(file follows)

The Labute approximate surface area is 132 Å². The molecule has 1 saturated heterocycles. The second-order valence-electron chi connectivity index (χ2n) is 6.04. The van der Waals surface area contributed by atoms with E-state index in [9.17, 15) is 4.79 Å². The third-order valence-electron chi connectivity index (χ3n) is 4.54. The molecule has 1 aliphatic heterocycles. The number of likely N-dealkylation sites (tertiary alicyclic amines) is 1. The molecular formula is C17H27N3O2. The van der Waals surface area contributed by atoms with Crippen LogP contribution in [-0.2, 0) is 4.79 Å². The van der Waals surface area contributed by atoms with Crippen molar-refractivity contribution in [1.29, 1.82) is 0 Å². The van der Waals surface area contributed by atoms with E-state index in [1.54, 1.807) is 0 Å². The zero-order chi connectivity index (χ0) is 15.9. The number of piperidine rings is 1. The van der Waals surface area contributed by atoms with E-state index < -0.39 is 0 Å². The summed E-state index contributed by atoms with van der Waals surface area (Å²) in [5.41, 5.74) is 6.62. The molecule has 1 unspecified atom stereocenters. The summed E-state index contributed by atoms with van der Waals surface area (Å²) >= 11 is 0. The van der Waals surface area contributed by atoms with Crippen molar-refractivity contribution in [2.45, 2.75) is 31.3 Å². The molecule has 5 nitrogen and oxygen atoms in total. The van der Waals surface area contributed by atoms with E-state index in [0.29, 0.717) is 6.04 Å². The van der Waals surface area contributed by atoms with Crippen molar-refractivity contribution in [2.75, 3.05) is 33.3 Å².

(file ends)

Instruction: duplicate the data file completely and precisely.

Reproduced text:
The Labute approximate surface area is 132 Å². The molecule has 1 saturated heterocycles. The second-order valence-electron chi connectivity index (χ2n) is 6.04. The van der Waals surface area contributed by atoms with E-state index in [9.17, 15) is 4.79 Å². The third-order valence-electron chi connectivity index (χ3n) is 4.54. The molecule has 1 aliphatic heterocycles. The number of likely N-dealkylation sites (tertiary alicyclic amines) is 1. The molecular formula is C17H27N3O2. The van der Waals surface area contributed by atoms with Crippen LogP contribution in [-0.2, 0) is 4.79 Å². The van der Waals surface area contributed by atoms with Crippen molar-refractivity contribution in [1.29, 1.82) is 0 Å². The van der Waals surface area contributed by atoms with E-state index in [1.54, 1.807) is 0 Å². The zero-order chi connectivity index (χ0) is 15.9. The number of piperidine rings is 1. The van der Waals surface area contributed by atoms with E-state index < -0.39 is 0 Å². The summed E-state index contributed by atoms with van der Waals surface area (Å²) in [5.41, 5.74) is 6.62. The molecule has 1 unspecified atom stereocenters. The summed E-state index contributed by atoms with van der Waals surface area (Å²) >= 11 is 0. The van der Waals surface area contributed by atoms with Crippen molar-refractivity contribution in [2.45, 2.75) is 31.3 Å². The molecule has 5 nitrogen and oxygen atoms in total. The van der Waals surface area contributed by atoms with E-state index in [0.29, 0.717) is 6.04 Å². The van der Waals surface area contributed by atoms with Crippen molar-refractivity contribution in [2.75, 3.05) is 33.3 Å².